A Travellerspoint blog

March 2014

I thought we were on Mars

Salar de Uyuni and Sajama National Park

sunny 12 °C

Uyuni itself wasn't the most inspiring little town, but as the access point to Sajama National Park and Salar de Uyuni, it was everything we needed. We arrived in the morning and ran around finding a hostel, booking our tour, booking our bus back out and finally relaxing and recovering from an uncomfortable overnight bus trip.

We went with Los Tres Gigantes (cheapest tour company we could find) to do the 3 day tour, and it was the best $100 I've ever spent. Our first day we went out to the train cemetery (where old trains were left to rust in the salt) and then onto the salt flat itself. It's so incredibly white, it's hard to describe and incredibly hard on the eyes without sunglasses. Just an amazing sight! Then it was onto our first night's resting spot, which was a very cute mudbrick town about four hours from Uyuni on rather bumpy dirt roads.

The second day was the real highlight, we went from lake to lake, each more spectacular than the next with some magnificent scenery in between and rather bizarre rock formations. Sometimes it was like being on another planet with white lakes and red lakes and barren landscape. We saw flamingos llamas, vicunas (a wild and slightly smaller version of the Llama) and a bird that looks a little like a small emu. Just incredible.

The next day, two of our company got some serious altitude sickness and were throwing up all night, so they couldn't continue. There was serious debate the night before about whether we would get to continue, as the sick travlllers didn't want to pay any extra to stay behind, and all the other cars were already full. Our driver eventually saved the day, by stumping up the money himself. So we were up at 3:30am the next morning to see the geysers which we pretty cool if a little smelly and then off to the hot springs, which after two days without showers and a very cold morning were a real treat! We then circled back to pick up the sick two, and unfortunately missed the last lake (Laguna Verde) and Dali's desert, but the tour was amazing all the same.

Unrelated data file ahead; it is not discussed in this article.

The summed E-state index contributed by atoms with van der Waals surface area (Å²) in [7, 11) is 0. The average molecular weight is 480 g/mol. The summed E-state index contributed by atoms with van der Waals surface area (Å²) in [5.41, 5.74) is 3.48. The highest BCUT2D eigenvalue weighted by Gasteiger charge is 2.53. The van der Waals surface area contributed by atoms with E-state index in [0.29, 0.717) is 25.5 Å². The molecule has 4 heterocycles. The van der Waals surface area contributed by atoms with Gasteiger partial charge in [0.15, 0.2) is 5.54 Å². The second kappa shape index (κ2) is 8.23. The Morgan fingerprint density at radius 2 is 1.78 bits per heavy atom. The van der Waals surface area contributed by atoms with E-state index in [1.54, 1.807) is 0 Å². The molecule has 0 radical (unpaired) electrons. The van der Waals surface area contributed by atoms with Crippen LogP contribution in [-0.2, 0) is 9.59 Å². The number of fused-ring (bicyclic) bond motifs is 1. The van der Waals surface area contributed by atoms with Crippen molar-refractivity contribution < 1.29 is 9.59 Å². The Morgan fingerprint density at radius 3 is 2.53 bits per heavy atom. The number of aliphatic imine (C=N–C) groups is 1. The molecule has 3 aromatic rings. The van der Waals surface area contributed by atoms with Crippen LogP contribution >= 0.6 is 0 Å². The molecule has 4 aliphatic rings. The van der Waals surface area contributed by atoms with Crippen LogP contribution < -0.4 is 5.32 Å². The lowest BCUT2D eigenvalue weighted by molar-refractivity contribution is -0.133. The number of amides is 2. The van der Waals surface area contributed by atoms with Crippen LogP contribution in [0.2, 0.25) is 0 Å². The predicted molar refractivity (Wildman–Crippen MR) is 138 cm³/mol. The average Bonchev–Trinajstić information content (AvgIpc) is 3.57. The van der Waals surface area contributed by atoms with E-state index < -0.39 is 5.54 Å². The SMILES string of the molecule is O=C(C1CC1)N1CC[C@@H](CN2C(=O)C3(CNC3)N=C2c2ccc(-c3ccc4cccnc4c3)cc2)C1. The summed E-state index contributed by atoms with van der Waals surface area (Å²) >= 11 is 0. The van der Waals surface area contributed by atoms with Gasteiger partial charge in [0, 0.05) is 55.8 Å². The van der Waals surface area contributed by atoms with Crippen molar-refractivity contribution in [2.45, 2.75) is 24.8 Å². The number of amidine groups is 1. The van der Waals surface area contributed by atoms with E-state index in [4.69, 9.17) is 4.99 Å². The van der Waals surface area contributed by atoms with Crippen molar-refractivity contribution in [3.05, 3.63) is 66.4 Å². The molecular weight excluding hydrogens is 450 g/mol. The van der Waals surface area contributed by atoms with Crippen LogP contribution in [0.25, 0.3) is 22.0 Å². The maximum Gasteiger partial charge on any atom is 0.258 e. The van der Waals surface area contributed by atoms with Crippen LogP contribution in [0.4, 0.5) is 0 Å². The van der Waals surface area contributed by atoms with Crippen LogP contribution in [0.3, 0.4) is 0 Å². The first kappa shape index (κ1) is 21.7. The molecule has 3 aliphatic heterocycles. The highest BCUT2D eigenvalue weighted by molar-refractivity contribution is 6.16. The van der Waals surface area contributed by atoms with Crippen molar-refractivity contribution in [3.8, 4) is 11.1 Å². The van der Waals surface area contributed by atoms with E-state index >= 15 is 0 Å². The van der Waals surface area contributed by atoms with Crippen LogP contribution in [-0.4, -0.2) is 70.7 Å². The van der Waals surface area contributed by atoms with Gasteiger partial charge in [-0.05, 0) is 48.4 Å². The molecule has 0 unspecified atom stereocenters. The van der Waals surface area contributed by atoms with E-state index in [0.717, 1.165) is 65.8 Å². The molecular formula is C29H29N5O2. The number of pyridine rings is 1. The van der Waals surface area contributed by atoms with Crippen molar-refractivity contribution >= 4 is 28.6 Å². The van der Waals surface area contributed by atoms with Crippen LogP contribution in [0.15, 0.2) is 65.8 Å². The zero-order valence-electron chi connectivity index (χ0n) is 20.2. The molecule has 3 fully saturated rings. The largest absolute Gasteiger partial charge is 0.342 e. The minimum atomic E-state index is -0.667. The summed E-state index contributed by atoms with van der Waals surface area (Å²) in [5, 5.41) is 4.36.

Posted by Addy21 14:12 Archived in Bolivia Tagged salt flats Comments (1)

La Paz

Rest, recuperation and acclimatisation

sunny 13 °C

We arrived in Bolivia, ready for some relaxation and at over 3500m above sea level, we needed to take it easy for a few days to get used to the altitude. We spent our first 4 days in La Paz, eating, resting, planning (oh the dreaded planning, how we hate you) and eating some more. With 3 course lunches at around $2 we were eating well, which made Matt very happy, and they became the centrepiece of each of our days. The location of the city is pretty spectacular, turning a corner to look up at the steep slope of the crater in which its nestled is pretty amazing. The sight of the city at night was just magical, gold and silver lights sparkling, really beautiful. On our overnight bus to Uyuni to do the Salt flats/national park, the moon was rising over the lip of the crater as we drove out, so beautiful. It will definitely stay in my mind as one of the most beautiful sights I´ve ever seen.


Posted by Addy21 14:09 Archived in Bolivia Comments (0)


Such a lovely city

sunny 24 °C


After the W we were pretty happy to be back in a city, with WiFi and laundry and regular hot meals. While we only spent a few days there we both really liked Santiago, the city had a great feel to it and the people were all very friendly. We ate a fish at mercado central, bought a stack of fruit and veg (something we couldn't find anywhere in Argentina) at the La Vega for a pittance, wandered around the city to take in the sights, and up San Cristobel to see the views over the city. All in all a lovely three days before heading to Bolivia.